Before we begin I want to wish the happiest of birthdays to my favorite fan, my eleven year old buddy Mia! Happy birthday!

When I decided on today's deck, I was actually surprised that I hadn't played it before. I'm not sure the reason, but it might have something to do with the "all in" nature of the combo. I'm often not a big fan of decks that have to take a bunch of turns to sculpt their hand before making a big play that requires a ton of repeated iterations that eventually win the game. For one thing these long series of events make games very one-sided, which is something I tend to avoid. While I love playing cards that allow me to cheat things like Emrakul, the Aeons Torn into play, often when I do so it only takes a single turn for me to win. This deck also only takes a turn to win, but similar to eggs, the turns seem like they can take quite a while to resolve.

What deck am I even talking about, you might ask yourself. Well, let's take a look.


While the Phyrexian Unlife / Ad Nauseam deck has been around in some form or another almost since Modern was a thing, I was never really sure if it was a legitimate contender. I guess the better question, however, is when that was ever a limitation on what deck I chose to showcase in my column.

Magic Online user Lollipop_Man took this list to a 4-0 finish on Magic Online, which was good enough for me! After seeing it I figured it was about time to try it out and see how it fared against the field. Keep in mind the bannings aren't going into effect until January 28th, which is this Wednesday, a few days from when I play these matches, but I don't imagine it will affect things too much.

Ad Nauseam Unlife vs. Dredge

Ad Nauseam Unlife vs. BW Life Gain

Ad Nauseam Unlife vs. Monored Burn

Ad Nauseam Unlife vs. Monogreen Infect

So that's that! This deck was fairly fun to play and I can definitely see the appeal of playing a combo deck like this. It felt like I was putting a puzzle together and I had a specific time limit to complete it in. One thing my friends and I used to do when testing decks like this was, back during old Extended, we would assume the Zoo deck of the format could win within four or five turns. So basically a combo deck had to win within the first four or five turns or it was presumed dead. Sometimes we would throw in a faux Counterspell or discard spell, just to give it a challenge. Playing this deck was almost identical to that experience and it brought back some memories, as this is a combo deck in the truest sense. I think this deck can win in the aforementioned five turns, but it's very close

One thing that was nice about the deck was that there was a certain amount of redundancy in having both Phyrexian Unlife and Angels Grace. In this way you only needed one or the other to go off. You also had a fifth Ad Nauseam in the form of Mystical Teachings, but unfortunately the Modern format is a little too fast to actually let us exploit the tutor very often; you have to remember that, being a combo deck, we have very little room for defenses against the more aggressive decks. Specifically one Slaughter Pact to be exact. But that's combo decks: excruciatingly tight and refined.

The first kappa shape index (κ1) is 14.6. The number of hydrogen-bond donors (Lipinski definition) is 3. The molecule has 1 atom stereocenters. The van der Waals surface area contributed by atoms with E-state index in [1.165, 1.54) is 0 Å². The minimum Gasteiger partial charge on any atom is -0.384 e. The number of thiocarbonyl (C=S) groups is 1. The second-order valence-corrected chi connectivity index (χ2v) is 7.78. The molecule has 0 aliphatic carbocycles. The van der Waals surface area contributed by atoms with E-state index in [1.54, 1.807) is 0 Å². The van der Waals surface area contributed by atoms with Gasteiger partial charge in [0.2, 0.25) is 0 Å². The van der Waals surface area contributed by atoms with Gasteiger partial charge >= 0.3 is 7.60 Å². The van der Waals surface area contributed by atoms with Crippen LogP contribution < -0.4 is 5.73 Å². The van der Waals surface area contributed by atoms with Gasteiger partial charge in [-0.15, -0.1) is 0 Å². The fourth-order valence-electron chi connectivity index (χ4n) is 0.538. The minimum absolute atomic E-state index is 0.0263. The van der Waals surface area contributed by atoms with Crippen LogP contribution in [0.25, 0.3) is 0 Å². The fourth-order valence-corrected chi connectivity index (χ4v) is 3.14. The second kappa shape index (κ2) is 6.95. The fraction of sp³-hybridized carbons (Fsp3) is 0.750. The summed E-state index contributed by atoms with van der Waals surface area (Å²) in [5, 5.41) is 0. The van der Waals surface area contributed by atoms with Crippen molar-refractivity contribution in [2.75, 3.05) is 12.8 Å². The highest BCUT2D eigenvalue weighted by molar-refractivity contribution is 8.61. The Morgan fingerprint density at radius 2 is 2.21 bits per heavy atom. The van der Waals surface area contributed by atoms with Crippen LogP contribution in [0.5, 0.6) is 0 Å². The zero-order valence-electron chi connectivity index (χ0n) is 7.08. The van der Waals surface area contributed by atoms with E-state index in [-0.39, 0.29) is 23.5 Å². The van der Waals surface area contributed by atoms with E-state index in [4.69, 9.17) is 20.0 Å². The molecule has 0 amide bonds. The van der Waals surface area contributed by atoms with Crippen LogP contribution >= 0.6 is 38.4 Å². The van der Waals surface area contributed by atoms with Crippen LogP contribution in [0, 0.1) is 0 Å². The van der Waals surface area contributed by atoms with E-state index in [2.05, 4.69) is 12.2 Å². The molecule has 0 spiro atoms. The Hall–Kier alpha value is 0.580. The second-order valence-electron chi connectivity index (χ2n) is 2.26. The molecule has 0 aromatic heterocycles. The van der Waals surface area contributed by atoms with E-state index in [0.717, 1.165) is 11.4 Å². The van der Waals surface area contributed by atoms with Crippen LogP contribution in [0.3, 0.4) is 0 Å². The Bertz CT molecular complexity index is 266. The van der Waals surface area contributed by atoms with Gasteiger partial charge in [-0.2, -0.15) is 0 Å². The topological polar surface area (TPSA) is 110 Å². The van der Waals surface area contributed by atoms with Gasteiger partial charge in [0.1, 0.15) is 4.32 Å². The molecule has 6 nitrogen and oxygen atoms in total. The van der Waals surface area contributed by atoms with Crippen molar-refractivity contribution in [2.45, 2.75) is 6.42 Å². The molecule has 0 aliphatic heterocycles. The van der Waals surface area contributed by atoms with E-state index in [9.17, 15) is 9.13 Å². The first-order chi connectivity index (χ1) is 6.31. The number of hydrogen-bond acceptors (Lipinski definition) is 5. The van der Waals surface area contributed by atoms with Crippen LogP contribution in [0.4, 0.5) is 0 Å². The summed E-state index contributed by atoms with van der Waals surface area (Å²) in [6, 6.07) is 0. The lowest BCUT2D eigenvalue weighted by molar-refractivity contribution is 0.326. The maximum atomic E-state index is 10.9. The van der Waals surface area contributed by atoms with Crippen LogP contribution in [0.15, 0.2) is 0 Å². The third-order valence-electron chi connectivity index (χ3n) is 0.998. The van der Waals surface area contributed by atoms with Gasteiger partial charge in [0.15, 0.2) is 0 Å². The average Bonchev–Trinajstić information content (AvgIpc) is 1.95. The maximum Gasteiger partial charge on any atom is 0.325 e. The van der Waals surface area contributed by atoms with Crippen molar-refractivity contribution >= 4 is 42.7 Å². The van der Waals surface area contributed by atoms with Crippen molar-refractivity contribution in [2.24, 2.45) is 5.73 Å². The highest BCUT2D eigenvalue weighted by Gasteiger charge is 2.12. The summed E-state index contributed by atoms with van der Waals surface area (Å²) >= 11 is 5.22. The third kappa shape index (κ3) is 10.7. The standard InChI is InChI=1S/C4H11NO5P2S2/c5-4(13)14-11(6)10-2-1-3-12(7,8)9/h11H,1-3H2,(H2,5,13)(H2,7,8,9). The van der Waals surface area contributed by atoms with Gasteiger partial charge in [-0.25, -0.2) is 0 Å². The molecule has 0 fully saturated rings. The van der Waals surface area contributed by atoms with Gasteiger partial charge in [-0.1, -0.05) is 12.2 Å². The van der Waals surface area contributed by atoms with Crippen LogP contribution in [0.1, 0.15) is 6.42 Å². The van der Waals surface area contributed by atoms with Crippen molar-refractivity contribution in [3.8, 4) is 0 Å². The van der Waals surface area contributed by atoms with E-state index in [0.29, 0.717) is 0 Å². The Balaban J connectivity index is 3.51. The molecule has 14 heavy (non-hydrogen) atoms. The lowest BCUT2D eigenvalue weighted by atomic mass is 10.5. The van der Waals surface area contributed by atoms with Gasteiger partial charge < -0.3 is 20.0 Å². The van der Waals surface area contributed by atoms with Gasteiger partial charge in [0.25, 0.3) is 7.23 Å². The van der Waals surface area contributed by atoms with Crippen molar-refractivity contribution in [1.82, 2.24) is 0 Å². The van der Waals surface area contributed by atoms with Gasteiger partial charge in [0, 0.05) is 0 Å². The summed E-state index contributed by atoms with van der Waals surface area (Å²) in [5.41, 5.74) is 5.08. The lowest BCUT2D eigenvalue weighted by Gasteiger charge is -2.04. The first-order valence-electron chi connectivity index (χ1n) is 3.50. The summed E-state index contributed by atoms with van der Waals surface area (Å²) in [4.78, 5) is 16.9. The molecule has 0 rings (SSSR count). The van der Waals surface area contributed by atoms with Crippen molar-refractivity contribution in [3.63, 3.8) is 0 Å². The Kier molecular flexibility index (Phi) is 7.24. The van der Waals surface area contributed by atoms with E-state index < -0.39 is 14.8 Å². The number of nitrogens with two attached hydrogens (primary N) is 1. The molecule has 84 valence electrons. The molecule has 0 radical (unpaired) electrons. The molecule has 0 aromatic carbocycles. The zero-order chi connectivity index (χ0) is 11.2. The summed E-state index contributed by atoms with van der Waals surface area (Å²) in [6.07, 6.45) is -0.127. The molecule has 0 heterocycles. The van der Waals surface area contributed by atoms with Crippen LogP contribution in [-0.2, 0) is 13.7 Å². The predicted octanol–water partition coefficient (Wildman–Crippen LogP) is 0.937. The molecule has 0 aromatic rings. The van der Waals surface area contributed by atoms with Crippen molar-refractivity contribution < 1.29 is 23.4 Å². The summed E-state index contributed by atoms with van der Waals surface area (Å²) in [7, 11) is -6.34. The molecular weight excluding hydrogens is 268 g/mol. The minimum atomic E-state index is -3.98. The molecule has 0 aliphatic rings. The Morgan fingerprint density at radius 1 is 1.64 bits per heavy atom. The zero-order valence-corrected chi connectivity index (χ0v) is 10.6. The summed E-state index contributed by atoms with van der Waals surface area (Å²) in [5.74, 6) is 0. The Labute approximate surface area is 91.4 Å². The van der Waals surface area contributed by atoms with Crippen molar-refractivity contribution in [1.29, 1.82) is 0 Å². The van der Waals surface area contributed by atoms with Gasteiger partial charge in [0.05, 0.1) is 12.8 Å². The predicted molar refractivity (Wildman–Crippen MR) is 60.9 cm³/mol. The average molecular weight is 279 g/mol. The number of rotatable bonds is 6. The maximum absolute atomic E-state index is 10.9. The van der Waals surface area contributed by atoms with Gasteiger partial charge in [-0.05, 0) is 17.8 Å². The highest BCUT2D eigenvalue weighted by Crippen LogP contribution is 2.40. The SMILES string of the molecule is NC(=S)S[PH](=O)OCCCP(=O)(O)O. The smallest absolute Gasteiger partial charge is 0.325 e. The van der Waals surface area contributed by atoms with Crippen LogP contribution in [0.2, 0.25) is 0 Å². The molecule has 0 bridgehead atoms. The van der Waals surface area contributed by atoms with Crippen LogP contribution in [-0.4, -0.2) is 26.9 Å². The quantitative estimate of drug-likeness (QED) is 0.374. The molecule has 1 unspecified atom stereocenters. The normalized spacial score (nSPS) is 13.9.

While the mana base was mostly fine, I couldn't help but wonder why we didn't have a single Godless Shrine in the deck. There were a couple times where I needed a second black for not only Ad Nauseam, but also Drown in Sorrow and being able to fetch up a white and a black source would have been somewhat helpful.

There were two main problems with the deck that I experienced: the first was very susceptible discard (as all combo decks are) and Abrupt Decay, both of which are played en masse in Modern. With a deck like this, every card in your hand if often relevant, and losing any one or two means, at the very least, several more turns of searching. Meanwhile Abrupt Decay can destroy things like Pentad Prism, Phyrexian Unlife, and even Lotus Bloom is they manage to kill it at a point when we're not immediately ready to go off. There are some tricks to get around these things – such as Pact of Negation'ing a discard spell, untapping, and playing an Angel's Grace with the Pact trigger on the stack (planning on winning that turn is an added bonus, of course), but mostly the more we can dodge the discard and Abrupt Decay decks (often one in the same), the better.

The second problem was that the decks is very linear. In a game two, after seeing no creatures relevant to my strategy, I boarded out the single Slaughter Pact. My opponent then played a Spellskite and it became very hard to win. While this might be a lesson on never to board out the single Slaughter Pact, I definitely learned it the hard way. In a game three my opponent brought in Leyline of Sanctity and I had no answer for it! Literal none! I could not win at that point because I didn't bring in the Echoing Truth. This told me that perhaps there should be a couple of cards that are in the maindeck that simply don't get boarded out unless you know you won't see the cards they are meant for.

As I said, this deck was pretty fun. I could definitely see myself piloting something similar again at some point, and the wins didn't take as long as I would have though. That's about all I have for today, but if you want some more Magic action, make sure to check out my daily stream on Twitch TV, Monday through Friday, from 2 pm to 6:30 pm, Pacific Time! In addition, this week on Wednesday, January 28th, I'll be streaming an exclusive Fate Reforged Preview Draft at 6 pm Pacific Time, so be sure and tune in! Thanks for reading and I hope to see ya there!

Frank Lepore
@FrankLepore on Twitter
FrankLepore on TwitchTV, streaming Monday - Friday, from 2 pm - 6:30 pm PST.